Why do we need to get rid of these Laws?

Some may argue that arresting people for these offences make society safer and reduce crime. There
is, however, no evidence from research that this is the case. Moreover the research rather indicate
the contrary by exposing people to further risk and marginalisation

Detention not only adds to prison overcrowding, but also has a range of negative consequences for the
detainees and their families:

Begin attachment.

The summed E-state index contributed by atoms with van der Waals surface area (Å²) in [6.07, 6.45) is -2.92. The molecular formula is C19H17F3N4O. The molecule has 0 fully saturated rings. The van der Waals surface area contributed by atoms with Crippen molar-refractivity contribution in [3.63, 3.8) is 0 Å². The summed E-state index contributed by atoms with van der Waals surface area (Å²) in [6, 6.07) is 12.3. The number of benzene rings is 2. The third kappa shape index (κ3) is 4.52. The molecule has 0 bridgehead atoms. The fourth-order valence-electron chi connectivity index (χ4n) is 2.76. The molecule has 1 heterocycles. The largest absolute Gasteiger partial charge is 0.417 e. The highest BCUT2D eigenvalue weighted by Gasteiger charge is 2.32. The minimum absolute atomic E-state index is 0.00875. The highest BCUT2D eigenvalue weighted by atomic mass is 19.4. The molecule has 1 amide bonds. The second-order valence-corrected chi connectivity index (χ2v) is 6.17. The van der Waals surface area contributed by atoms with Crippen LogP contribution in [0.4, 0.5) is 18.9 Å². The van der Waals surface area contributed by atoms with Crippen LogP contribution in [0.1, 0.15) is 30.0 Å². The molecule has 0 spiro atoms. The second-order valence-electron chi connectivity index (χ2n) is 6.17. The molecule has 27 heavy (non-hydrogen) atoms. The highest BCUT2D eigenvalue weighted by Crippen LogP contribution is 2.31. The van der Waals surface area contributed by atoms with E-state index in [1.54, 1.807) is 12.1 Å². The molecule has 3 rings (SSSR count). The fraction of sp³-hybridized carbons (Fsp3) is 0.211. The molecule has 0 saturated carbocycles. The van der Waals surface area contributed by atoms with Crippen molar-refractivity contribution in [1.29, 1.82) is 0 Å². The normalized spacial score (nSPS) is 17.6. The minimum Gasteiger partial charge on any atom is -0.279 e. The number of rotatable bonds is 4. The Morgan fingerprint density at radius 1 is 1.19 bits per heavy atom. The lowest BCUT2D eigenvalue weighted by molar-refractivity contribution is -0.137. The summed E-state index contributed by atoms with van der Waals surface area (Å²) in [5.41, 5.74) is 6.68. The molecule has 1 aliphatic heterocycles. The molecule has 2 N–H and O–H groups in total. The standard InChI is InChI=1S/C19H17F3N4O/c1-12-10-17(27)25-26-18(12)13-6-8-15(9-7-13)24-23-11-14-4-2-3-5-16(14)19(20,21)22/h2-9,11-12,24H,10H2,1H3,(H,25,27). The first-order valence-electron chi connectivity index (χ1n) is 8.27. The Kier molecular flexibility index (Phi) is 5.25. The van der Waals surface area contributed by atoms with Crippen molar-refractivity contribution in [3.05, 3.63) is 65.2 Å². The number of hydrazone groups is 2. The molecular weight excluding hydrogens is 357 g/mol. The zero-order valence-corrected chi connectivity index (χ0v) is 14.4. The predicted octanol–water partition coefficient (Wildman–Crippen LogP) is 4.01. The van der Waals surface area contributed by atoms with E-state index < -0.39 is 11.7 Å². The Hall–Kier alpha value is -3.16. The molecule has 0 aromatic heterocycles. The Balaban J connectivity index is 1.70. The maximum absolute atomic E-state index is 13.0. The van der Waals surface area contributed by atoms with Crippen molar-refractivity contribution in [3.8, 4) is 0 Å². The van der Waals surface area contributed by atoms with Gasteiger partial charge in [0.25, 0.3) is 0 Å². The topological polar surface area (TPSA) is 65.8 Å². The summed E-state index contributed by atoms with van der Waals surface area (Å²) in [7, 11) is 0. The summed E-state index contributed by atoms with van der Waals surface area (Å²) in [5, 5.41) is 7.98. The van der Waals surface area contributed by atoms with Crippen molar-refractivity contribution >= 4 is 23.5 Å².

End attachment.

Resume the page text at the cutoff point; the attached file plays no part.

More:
• Loss of employment for those employed in the formal sector.
  • Families lose their contribution (monetary and non-monetary) to the household, even if it was small.
  • Children can suffer in terms of their general care, as well as access to education.
  • Children often drop out of school because the family cannot afford costs associated with schooling.
  • Lengthy pre-trial detention brings new costs to families:
    •  Travel costs to visit family members in prison; and
    • Taking food and other necessities to detainees which the state is supposed to provide – ultimately resulting in the poor subsidising imprisonment.
  • Severe health consequences, especially in overcrowded prisons with poor health care services.